One in seven shops in Scotland are lying empty
The shop vacancy rate in Scotland spiked to its highest level in five years over the past three months as the economic effects of Coronavirus began to bite, a new report has revealed.
One in every seven retail premises is currently standing empty as chains and local businesses struggle to manage the changes brought on by the pandemic.
The Scottish vacancy rate increased to 14 per cent in the third quarter of the year, according to the analysis from the Scottish Retail Consortium (SRC), up from 12.9 per cent in the previous three months. The figure is slightly higher than the UK average of 13.2 per cent.
Experts said the “upheaval” brought on by the virus and the effect of lockdown, was beginning to “wash through” the retail sector.
The report called for any future closure of non-essential shops to be used only as “an absolute last resort”. The Scottish Government’s new tier system only requires the closure of such premises under the highest level of restrictions.
David Lonsdale, Director of the Scottish Retail Consortium, said: “The shop vacancy rate in Scotland spiked to its highest level in five years in the most recent quarter, as the upheaval wrought by coronavirus begins to wash through. The deterioration was broad based across all types of retail destination.
“One in every seven retail premises now stands empty, a vivid reminder of the consequences of the tumult of the past eight months. Many shops were shuttered for long stretches during this period to aid the fight against the pandemic, and there seems little likelihood of the cumulative lost shop sales of £2.4 billion being recouped.”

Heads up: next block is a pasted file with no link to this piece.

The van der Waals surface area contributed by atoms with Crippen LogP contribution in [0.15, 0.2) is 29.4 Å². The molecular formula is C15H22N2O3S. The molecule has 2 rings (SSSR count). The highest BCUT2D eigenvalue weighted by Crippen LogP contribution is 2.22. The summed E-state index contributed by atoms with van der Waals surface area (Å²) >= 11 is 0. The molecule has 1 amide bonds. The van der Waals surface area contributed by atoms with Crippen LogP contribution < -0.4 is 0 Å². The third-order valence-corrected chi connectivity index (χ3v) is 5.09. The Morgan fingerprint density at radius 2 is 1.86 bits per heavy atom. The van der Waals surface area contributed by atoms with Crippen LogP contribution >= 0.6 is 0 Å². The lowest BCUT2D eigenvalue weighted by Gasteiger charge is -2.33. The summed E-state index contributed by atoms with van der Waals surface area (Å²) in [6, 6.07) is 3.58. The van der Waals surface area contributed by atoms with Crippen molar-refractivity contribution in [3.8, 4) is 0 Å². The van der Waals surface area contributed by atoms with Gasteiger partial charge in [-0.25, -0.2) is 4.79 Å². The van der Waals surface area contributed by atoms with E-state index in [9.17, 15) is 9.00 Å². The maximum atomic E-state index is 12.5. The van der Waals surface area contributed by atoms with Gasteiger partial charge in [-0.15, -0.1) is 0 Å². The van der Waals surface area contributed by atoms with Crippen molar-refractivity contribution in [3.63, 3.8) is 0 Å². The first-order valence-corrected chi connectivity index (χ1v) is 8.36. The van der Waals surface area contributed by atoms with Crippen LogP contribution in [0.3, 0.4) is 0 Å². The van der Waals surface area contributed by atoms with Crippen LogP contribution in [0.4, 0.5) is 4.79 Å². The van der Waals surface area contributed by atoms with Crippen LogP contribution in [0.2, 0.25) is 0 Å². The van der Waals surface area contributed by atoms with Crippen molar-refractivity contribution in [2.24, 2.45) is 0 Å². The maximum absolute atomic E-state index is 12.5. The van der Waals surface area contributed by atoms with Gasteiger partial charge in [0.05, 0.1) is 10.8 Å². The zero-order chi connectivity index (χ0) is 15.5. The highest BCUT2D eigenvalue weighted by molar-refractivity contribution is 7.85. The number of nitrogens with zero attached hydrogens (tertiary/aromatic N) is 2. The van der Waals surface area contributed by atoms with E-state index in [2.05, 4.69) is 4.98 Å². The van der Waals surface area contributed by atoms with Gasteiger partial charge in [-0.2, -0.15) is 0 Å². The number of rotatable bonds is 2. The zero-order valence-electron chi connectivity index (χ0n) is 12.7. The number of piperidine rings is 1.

He added: “Scotland’s shops and retail destinations will only survive with the ongoing patronage of the public, especially in the run up to the critical Christmas trading period, which is why any closure of so-called ‘non-essential’ shops under the government’s new Covid restrictions strategy must only be an absolute last resort.
“Government support for retail during the pandemic has been substantial. However, with retailers’ revenues continuing to fall short more will be required.”
All types of shopping areas saw an increase in vacancies, however shopping centres have the largest proportion of shuttered shops at 16.8 per cent. On the High Street, vacancies increased to 13.5 per cent over the period, while retail park vacancies increased to 10.4 per cent. However, it remains the location with by far the lowest rate.
Lucy Stainton, head of retail and strategic partnerships at the Local Data Company, which co-authored the report, said: “The sharp increase in the vacancy rate in Q3 is illustrative of the immediate impact the coronavirus pandemic is having on retail and hospitality.
"Shopping centres in particular have struggled, being so exposed to fashion and restaurant operators, as well as having less ‘essential retailing’ to help retain footfall in lockdown periods. Retail parks however should see a reprieve in coming quarters. Whilst the vacancy rate on retail parks is on an upward trajectory, these locations are becoming increasingly popular with consumers who can drive to these sites and readily socially distance in larger format stores. These units then could become more attractive to retailers who are looking to expand and make the most of the availability of space.”